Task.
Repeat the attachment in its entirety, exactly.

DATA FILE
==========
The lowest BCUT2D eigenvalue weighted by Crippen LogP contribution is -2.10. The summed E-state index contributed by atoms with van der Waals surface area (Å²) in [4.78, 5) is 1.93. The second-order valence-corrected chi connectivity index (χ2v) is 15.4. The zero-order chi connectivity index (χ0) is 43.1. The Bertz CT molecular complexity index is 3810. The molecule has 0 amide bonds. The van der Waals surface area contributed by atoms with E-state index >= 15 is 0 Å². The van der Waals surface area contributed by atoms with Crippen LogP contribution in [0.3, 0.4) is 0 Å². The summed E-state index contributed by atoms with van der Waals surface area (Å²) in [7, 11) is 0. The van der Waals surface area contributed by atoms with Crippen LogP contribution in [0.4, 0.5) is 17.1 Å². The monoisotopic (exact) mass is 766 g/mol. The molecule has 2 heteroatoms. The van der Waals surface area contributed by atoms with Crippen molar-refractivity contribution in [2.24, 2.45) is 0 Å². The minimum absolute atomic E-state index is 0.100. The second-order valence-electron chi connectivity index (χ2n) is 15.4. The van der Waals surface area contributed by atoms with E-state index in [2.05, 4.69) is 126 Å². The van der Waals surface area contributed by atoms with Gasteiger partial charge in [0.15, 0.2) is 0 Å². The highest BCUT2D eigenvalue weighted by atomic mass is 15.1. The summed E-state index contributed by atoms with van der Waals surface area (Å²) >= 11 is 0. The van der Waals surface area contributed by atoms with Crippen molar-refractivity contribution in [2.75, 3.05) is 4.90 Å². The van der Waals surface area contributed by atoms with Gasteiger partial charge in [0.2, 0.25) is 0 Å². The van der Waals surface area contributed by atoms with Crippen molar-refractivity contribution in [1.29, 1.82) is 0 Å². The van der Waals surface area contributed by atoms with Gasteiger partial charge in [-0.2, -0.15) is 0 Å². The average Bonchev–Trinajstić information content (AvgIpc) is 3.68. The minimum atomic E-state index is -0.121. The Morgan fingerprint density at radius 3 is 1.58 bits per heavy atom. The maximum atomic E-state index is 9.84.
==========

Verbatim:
The lowest BCUT2D eigenvalue weighted by Crippen LogP contribution is -2.10. The summed E-state index contributed by atoms with van der Waals surface area (Å²) in [4.78, 5) is 1.93. The second-order valence-corrected chi connectivity index (χ2v) is 15.4. The zero-order chi connectivity index (χ0) is 43.1. The Bertz CT molecular complexity index is 3810. The molecule has 0 amide bonds. The van der Waals surface area contributed by atoms with E-state index >= 15 is 0 Å². The van der Waals surface area contributed by atoms with Crippen LogP contribution in [0.3, 0.4) is 0 Å². The summed E-state index contributed by atoms with van der Waals surface area (Å²) in [7, 11) is 0. The van der Waals surface area contributed by atoms with Crippen LogP contribution in [0.4, 0.5) is 17.1 Å². The monoisotopic (exact) mass is 766 g/mol. The molecule has 2 heteroatoms. The van der Waals surface area contributed by atoms with Crippen molar-refractivity contribution in [2.24, 2.45) is 0 Å². The minimum absolute atomic E-state index is 0.100. The second-order valence-electron chi connectivity index (χ2n) is 15.4. The van der Waals surface area contributed by atoms with E-state index in [2.05, 4.69) is 126 Å². The van der Waals surface area contributed by atoms with Gasteiger partial charge in [0.15, 0.2) is 0 Å². The highest BCUT2D eigenvalue weighted by atomic mass is 15.1. The summed E-state index contributed by atoms with van der Waals surface area (Å²) >= 11 is 0. The van der Waals surface area contributed by atoms with Crippen molar-refractivity contribution in [2.75, 3.05) is 4.90 Å². The van der Waals surface area contributed by atoms with Gasteiger partial charge in [0.2, 0.25) is 0 Å². The van der Waals surface area contributed by atoms with Crippen molar-refractivity contribution in [1.29, 1.82) is 0 Å². The van der Waals surface area contributed by atoms with Gasteiger partial charge in [-0.2, -0.15) is 0 Å². The average Bonchev–Trinajstić information content (AvgIpc) is 3.68. The minimum atomic E-state index is -0.121. The Morgan fingerprint density at radius 3 is 1.58 bits per heavy atom. The maximum atomic E-state index is 9.84.